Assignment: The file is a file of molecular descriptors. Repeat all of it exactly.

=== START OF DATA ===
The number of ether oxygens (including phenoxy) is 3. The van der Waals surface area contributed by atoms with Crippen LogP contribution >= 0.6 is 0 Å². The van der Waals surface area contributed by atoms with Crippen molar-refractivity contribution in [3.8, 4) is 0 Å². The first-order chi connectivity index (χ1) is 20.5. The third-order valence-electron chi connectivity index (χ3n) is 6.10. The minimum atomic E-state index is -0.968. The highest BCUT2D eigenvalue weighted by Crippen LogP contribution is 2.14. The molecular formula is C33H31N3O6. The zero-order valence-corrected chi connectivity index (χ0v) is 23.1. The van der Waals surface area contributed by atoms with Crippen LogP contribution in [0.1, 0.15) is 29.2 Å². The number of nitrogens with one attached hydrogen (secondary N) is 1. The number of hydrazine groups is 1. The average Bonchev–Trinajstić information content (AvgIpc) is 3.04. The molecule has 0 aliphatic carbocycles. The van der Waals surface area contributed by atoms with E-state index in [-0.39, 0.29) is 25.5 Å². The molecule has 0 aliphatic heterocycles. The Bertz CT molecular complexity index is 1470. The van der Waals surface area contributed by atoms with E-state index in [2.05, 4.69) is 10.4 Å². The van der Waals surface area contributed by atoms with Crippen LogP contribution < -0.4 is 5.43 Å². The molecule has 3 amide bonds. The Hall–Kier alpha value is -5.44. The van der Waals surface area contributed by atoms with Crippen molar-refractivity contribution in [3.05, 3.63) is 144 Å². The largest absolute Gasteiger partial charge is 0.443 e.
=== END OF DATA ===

The number of ether oxygens (including phenoxy) is 3. The van der Waals surface area contributed by atoms with Crippen LogP contribution >= 0.6 is 0 Å². The van der Waals surface area contributed by atoms with Crippen molar-refractivity contribution in [3.8, 4) is 0 Å². The first-order chi connectivity index (χ1) is 20.5. The third-order valence-electron chi connectivity index (χ3n) is 6.10. The minimum atomic E-state index is -0.968. The highest BCUT2D eigenvalue weighted by Crippen LogP contribution is 2.14. The molecular formula is C33H31N3O6. The zero-order valence-corrected chi connectivity index (χ0v) is 23.1. The van der Waals surface area contributed by atoms with Crippen LogP contribution in [0.1, 0.15) is 29.2 Å². The number of nitrogens with one attached hydrogen (secondary N) is 1. The number of hydrazine groups is 1. The average Bonchev–Trinajstić information content (AvgIpc) is 3.04. The molecule has 0 aliphatic carbocycles. The van der Waals surface area contributed by atoms with E-state index in [-0.39, 0.29) is 25.5 Å². The molecule has 0 aliphatic heterocycles. The Bertz CT molecular complexity index is 1470. The van der Waals surface area contributed by atoms with E-state index in [2.05, 4.69) is 10.4 Å². The van der Waals surface area contributed by atoms with Crippen LogP contribution < -0.4 is 5.43 Å². The molecule has 3 amide bonds. The Hall–Kier alpha value is -5.44. The van der Waals surface area contributed by atoms with Crippen molar-refractivity contribution in [3.05, 3.63) is 144 Å². The largest absolute Gasteiger partial charge is 0.443 e.